Phil Wigge started the lab in January 2005 at the John Innes Centre in Norwich where he was a project leader before being hired to work in the new Sainsbury Laboratory in 2012. Previously, Phil had been a junior group leader with Detlef Weigel at the MPI-Tuebingen following a 2 year postdoc at the Salk, also with Detlef. Phil came to plants after doing his Ph.D on budding yeast cell biology, in Cambridge where he learnt how hard biochemistry was. Phil has since taken up developmental genetics. Phil did his undergraduate work at Oxford University in the Biochemistry department. Phil got his start in molecular biology working as an undergraduate in Dave Sherratt's lab, studying site-specific recombination. 

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Martin Balcerowicz is an EMBO Fellow interested in the interplay between light and temperature signalling. Previously, Martin worked with  Jo Putterill in New Zealand. Martin did his PhD in the lab of Ute Höcker studying how light affects development. 


Daphne Ezer did her undergraduate studies in Duke University, majoring in computer science and biology. She went on to pursue her PhD as a Marshall Scholar here in Cambridge in Boris Adryan’s lab where she looked at the role of noise in transcriptional regulation. Daphne is working on a lot of exciting projects with us leveraging our enormous RNA-seq and ChIP-seq temperature experiments to work out what is actually going on when the temperature changes. Stay tuned!


Xuelei Lai is a structural biologist who did his PhD in the group of Bauke Dijkstra in Groningen, The Netherlands. He spent much of his time in France, working at the synchrotron in Grenoble. Xuelei is teaching us how to purify proteins on the AKTA and fascinated by how structural changes in proteins can transmit temperature information. He likes biking and running when he is not in the lab.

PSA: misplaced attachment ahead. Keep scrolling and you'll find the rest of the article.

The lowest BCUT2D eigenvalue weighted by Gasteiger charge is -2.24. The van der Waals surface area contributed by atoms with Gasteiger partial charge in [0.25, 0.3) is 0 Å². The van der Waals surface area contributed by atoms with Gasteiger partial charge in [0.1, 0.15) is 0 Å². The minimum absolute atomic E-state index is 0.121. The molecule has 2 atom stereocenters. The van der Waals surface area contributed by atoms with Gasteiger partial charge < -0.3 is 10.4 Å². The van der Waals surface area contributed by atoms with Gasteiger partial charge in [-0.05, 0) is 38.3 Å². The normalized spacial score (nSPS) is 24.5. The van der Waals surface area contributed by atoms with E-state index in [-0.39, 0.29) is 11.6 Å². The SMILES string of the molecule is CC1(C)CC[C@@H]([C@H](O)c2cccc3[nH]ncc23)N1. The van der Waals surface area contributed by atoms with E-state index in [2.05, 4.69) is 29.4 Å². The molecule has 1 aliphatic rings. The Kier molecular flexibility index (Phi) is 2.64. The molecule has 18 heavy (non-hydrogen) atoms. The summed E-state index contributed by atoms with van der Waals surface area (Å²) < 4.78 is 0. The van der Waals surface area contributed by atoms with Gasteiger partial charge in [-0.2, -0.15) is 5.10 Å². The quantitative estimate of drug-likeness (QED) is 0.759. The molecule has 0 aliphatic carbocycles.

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Betty Chung did her PhD with John Atkins in University College Cork, Ireland, studying mechanisms of non-canonical translational regulation. She then joined the Department of Plant Sciences at the University of Cambridge, as a long-term EMBO Fellow and a Sir Henry Wellcome Fellow. Betty has joined the group as a visiting scientist to work on temperature dependent translational mechanisms in plants. 


Jaehoon Jung is a postdoc from Seoul, Korea. Previously, Jaehoon did his PhD in the lab of Chung-Mo Park where he studied flowering time, looking at the role of microRNAs and RNA binding proteins such as FCA. Jaehoon is working with Anna on the regulation of H2A.Z-nucleosomes by temperature More details


Meixuezi (Michelle) Tong did her PhD at the University of British Columbia in the group of Xin Li studying mechanisms of plant innate immunity. Here in Cambridge, Michelle is identifying new mutants in the temperature perception pathway in the HSP70:LUC screen and is also investigating mechanisms by which H2A.Z-nucleosomes control thermoresponsive gene expression.

Hui Lan

Hui Lan did his PhD in Computer Science with Anthony Bonner at the University of Toronto, Canada. He is fascinated by gene expression regulation and is discovering new methods for analysing and investigating gene expression networks.


David Schoepfer did his undergraduate studies in Imperial College London. David got into plants working in Thorsten Hamman’s lab, when it was at Imperial, and he is now holds a BBSRC CASE studentship in a joint project with Syngenta. David is using chemical genomics to analyse the temperature response pathway. Outside of the lab, David is a keen footballer and musician. More details


Noemie Vimont is a joint PhD student working between the Wigge lab and the lab of Benedicte Wenden in INRA in collaboration with the Rouiller Group. Noemie is investigating how temperature influences dormancy in the Sweet Cherry. Noemie is therefore in the fortunate position of being able to eat the subject of her experiments!

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